R58.4 million. This is the average cost of a data breach today according to IBM. It is no surprise then that cyber resilience is top of mind for CEOs the world over. But what does this mean for compliance officers? What should we be doing to address data breaches? And what are the skills we need to get it done?

To effectively protect your organisation from data breaches (or pick up the pieces if it has already happened), compliance officers need to reinvent themselves – these are the lessons we have learnt.

1.   Get the right perspective

Get your head out of your … for compliance to thrive, you need some perspective on what we refer to as the compliance PR problem. Compliance was best summed up by Sean Graham:

“Compliance is like a colonoscopy: People may need it, but they don’t want it, they don’t like it, and they certainly don’t want to talk about it. (And they absolutely don’t want any more than is necessary).”

We love this quote so much that we had #Complianoscopy t-shirts made. Oh, and go read this blog for how to resolve the PR problem.

2.   Get that this is not an IT problem

All too often, information security is dismissed as IT’s problem. This causes two problems. First, treating cybersecurity as a tech problem usually leads to the thinking that we need to be looking for a tech solution.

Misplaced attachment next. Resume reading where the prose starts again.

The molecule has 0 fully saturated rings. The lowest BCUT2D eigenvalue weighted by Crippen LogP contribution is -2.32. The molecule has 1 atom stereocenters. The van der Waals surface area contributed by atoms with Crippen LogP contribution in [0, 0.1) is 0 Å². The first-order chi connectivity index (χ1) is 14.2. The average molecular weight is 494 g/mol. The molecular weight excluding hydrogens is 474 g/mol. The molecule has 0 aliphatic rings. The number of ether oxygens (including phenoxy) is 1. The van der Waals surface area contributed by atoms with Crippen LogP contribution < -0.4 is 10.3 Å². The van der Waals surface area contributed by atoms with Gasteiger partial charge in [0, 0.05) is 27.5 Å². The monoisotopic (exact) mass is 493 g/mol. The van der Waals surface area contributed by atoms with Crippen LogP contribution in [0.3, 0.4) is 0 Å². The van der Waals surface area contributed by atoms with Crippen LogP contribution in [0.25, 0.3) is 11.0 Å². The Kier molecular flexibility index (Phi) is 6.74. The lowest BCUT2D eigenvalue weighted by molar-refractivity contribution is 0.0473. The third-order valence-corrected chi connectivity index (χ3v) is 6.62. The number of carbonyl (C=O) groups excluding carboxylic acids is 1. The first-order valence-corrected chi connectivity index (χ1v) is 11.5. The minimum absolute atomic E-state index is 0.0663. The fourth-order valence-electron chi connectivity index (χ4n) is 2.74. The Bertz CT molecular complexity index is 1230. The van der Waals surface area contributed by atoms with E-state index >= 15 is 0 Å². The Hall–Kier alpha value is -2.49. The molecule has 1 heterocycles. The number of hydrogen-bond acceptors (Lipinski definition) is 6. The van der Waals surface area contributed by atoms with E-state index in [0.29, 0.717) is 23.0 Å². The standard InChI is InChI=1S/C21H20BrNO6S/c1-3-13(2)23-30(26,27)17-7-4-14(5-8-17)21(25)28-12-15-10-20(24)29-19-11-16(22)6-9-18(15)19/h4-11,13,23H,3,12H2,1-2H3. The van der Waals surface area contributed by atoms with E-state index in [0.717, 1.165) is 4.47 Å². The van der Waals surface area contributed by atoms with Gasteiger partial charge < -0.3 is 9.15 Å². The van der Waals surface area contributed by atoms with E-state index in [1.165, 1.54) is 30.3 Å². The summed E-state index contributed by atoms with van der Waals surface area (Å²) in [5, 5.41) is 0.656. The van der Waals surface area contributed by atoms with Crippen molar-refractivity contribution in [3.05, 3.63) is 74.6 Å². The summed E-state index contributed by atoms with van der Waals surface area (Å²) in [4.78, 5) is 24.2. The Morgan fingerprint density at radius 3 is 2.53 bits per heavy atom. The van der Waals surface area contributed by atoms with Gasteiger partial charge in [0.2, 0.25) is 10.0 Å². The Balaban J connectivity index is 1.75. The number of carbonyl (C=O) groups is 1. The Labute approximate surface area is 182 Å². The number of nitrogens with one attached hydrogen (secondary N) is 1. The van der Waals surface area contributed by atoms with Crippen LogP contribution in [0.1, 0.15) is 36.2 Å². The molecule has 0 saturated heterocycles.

“The security problems we’re now facing can’t be fixed with products alone. We can’t fix them with more security analysts any more than a retailer could fix shoplifting by assigning a security guard to watch every shopper as they wander around the store.” – Adrian Sanabria (one of the good hackers)

Second, by relegating information security to IT you train your staff to think that it is not their responsibility, because ‘someone else is taking care of it, right?’ The truth is that a significant number of breaches are caused by human, and not IT, error, and no piece of tech can prevent that.

Read more about why better products can often lead to worse security here.

3.   Aim for conscious incompetence

The internal auditor at one of our clients made a joke the other day (yes, it happens). She said that managing risk is all about moving from unconscious incompetence to conscious incompetence.

This is also true of information security.